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Greenville Business Magazine

Transportation Options Abound in Anderson County

Jun 14, 2023 11:28AM ● By John C. Stevenson

At 770 square miles, Anderson County is one of the largest counties by area in the Palmetto State. So, when it comes to transportation, officials rely on a variety of innovative approaches to connect workers with jobs and make the county seem a little smaller.

Rides Program Addresses Need

The centerpiece of the county’s efforts is the Anderson County Rides Program (AC Rides), which helps ensure that people who want to work can reliably get to available jobs within the county. Anderson County Economic Development works with a variety of agencies to reach and assist residents who are ready, able, and willing to work, but who do not have transportation.

“The county workforce faces transportation barriers, and the county strives to address that,” says Charles E. Turner, a project manager with Anderson County Economic Development.

The AC Rides Program is open to county residents who are:

Unemployed or underemployed.

Work fewer than 30 hours per week.

Earn less than $12.32 per hour.

Have no health insurance.

“Working with all those organizations, some of their clients might have lost their license and they need a way to work,” explains Burriss Nelson, director of Anderson County Economic Development. “They’ve straightened their lives out, they need another chance, but they can’t drive. That’s a barrier to their employment – no transportation.”

The AC Rides Program relies on various solutions, including Uber and other modes of transportation.

There are also organizations working with area industries to provide daily van transportation for groups of workers.

“There are organizations that will provide vans; for example, say there are 15 people that need a ride to work,” Nelson relates. “They will supply the van for (one) person who will be responsible for the vehicle and pick all these people up and get them to work and back home for that particular shift, every day.”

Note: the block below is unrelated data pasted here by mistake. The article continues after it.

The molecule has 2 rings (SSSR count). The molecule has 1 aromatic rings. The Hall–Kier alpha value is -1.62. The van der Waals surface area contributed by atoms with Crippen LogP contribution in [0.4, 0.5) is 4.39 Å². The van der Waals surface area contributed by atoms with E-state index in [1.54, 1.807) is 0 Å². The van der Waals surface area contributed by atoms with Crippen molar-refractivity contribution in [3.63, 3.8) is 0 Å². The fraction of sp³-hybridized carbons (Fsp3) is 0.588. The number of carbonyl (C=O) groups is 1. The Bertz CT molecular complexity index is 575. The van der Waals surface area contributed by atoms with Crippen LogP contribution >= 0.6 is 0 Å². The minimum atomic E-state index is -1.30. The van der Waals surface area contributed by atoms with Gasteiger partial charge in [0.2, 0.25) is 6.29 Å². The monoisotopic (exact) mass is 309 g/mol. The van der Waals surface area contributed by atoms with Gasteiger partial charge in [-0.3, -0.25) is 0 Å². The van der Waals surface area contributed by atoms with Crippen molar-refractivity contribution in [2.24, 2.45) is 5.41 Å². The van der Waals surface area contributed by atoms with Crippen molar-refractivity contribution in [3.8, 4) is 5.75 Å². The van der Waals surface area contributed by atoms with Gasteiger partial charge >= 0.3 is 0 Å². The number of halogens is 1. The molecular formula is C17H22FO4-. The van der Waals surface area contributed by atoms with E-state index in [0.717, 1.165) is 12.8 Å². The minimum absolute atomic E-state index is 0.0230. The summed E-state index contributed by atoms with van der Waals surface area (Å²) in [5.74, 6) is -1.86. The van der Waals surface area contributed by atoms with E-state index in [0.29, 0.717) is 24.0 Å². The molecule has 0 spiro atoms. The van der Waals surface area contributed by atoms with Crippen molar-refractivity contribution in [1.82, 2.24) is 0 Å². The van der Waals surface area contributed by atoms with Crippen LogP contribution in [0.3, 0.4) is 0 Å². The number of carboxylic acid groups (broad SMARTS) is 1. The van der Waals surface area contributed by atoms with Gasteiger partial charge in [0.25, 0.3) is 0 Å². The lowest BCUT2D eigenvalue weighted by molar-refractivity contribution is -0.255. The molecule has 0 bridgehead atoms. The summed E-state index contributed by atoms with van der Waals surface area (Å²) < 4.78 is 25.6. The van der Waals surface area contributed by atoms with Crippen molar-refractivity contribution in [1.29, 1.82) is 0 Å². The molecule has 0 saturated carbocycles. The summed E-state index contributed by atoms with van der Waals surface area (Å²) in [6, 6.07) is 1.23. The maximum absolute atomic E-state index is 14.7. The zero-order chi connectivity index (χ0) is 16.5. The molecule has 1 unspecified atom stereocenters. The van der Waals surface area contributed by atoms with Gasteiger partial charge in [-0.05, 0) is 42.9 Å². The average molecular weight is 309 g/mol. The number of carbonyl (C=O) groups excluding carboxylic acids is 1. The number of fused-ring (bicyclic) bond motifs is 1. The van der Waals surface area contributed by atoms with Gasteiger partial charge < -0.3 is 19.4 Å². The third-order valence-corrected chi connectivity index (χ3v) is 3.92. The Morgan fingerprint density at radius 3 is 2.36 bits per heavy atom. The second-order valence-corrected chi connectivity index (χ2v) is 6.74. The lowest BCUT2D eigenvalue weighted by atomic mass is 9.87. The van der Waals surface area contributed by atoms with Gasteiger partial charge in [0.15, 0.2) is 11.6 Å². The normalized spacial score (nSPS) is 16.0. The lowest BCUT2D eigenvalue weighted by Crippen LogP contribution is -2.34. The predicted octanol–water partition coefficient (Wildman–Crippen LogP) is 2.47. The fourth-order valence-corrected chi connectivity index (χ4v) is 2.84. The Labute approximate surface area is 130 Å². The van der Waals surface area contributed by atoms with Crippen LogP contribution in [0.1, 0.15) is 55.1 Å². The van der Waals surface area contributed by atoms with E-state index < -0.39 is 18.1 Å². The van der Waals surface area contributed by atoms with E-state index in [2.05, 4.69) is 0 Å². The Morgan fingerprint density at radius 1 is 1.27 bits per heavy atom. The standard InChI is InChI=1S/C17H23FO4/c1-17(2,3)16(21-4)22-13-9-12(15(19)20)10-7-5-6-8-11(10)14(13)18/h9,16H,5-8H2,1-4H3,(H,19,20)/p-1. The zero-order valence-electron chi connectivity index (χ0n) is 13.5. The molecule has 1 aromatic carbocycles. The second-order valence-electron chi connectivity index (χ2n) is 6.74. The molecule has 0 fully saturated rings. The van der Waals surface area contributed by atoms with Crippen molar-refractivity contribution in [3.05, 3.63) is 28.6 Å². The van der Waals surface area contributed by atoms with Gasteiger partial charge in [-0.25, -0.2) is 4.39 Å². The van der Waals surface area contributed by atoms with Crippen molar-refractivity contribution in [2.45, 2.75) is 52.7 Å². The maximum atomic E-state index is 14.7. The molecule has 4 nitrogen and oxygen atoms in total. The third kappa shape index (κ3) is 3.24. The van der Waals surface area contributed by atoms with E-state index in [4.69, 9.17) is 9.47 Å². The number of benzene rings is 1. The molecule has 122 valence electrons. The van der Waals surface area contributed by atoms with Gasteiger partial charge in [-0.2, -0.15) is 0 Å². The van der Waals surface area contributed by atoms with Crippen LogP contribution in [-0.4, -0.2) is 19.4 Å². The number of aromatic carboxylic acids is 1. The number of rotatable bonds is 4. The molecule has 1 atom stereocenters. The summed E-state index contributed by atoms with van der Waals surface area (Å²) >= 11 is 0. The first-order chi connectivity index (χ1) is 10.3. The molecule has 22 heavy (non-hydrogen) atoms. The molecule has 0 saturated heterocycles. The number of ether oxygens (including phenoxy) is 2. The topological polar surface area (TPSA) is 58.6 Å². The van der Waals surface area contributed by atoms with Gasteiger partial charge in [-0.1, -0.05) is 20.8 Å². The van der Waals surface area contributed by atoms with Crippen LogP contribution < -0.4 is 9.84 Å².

Another piece of the AC Rides Program is the county’s expanding bus system. While the city of Anderson operates the system, the city and county have collaborated to extend the bus line as far as Honea Path: “That’s like a 15-mile ride, but there are a number of industries down there going into Honea Path where people can get jobs,” Nelson says.

The extended bus service also helps another group of residents, according to Nelson.

“If you’re a teenager who lives in Honea Path and you want to go to Clemson University, but you don’t have a ride, you can ride the bus to Anderson and the (Clemson Area Transit) system comes down into Anderson and they meet,” he says. “You might have to get up at 5 or 6 in the morning and catch the bus to make all that transit, but you can ride from Honea Path to Clemson University and back home every day.”

For those who prefer to do the driving themselves, Anderson County has within its borders nearly 40 miles of Interstate 85, the 666-mile artery that runs from Alabama to Virginia.

Anderson County also enjoys an advantageous geographic location. Not only does the county share a lengthy border with the more-populous Greenville County, but it is virtually equidistant from two Southeastern metropolitan hotspots, Charlotte and Atlanta.

“It’s an accident of geography that we have exploited,” County Administrator Rusty Burns notes wryly.

Moving freight and more

In addition, the county has active railroad lines and dual-rail service with Norfolk Southern and Pickens Railway Co. providing freight service to the western half of the county and CSX Transportation and Greenville & Western Railroad Co. offering freight services to the eastern half, Nelson explains.

Another jewel in the county’s transportation infrastructure is Anderson Regional Airport. KAND offers a Category I instrument landing system for operation in all weather, and also provides fueling, aircraft storage, and an array of additional aircraft and pilot services.

In order to better serve the county, the airport has undergone a number of improvements in recent years, including the construction of a new terminal building three years ago. The new structure is attractive, with exposed beams and stonework capped by a long, dark green metal roof.